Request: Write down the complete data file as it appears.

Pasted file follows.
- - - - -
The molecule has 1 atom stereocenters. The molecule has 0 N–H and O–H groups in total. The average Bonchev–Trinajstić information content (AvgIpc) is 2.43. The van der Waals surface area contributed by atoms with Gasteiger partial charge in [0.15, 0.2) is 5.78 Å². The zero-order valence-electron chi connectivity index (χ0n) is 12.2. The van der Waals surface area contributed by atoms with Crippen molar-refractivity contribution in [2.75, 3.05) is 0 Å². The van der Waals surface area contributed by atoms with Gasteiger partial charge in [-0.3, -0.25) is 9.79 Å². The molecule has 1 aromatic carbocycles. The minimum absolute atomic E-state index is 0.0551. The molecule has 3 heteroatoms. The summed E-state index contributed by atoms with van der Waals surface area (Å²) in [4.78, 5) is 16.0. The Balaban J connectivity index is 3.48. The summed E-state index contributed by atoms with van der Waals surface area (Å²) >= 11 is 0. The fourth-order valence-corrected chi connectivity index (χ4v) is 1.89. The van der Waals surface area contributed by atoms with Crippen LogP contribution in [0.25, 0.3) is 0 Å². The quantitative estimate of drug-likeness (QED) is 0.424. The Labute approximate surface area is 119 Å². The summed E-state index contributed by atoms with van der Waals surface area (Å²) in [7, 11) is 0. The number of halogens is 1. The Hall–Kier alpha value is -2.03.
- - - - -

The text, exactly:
The molecule has 1 atom stereocenters. The molecule has 0 N–H and O–H groups in total. The average Bonchev–Trinajstić information content (AvgIpc) is 2.43. The van der Waals surface area contributed by atoms with Gasteiger partial charge in [0.15, 0.2) is 5.78 Å². The zero-order valence-electron chi connectivity index (χ0n) is 12.2. The van der Waals surface area contributed by atoms with Crippen molar-refractivity contribution in [2.75, 3.05) is 0 Å². The van der Waals surface area contributed by atoms with Gasteiger partial charge in [-0.3, -0.25) is 9.79 Å². The molecule has 1 aromatic carbocycles. The minimum absolute atomic E-state index is 0.0551. The molecule has 3 heteroatoms. The summed E-state index contributed by atoms with van der Waals surface area (Å²) in [4.78, 5) is 16.0. The Balaban J connectivity index is 3.48. The summed E-state index contributed by atoms with van der Waals surface area (Å²) >= 11 is 0. The fourth-order valence-corrected chi connectivity index (χ4v) is 1.89. The van der Waals surface area contributed by atoms with Crippen LogP contribution in [0.25, 0.3) is 0 Å². The quantitative estimate of drug-likeness (QED) is 0.424. The Labute approximate surface area is 119 Å². The summed E-state index contributed by atoms with van der Waals surface area (Å²) in [7, 11) is 0. The number of halogens is 1. The Hall–Kier alpha value is -2.03.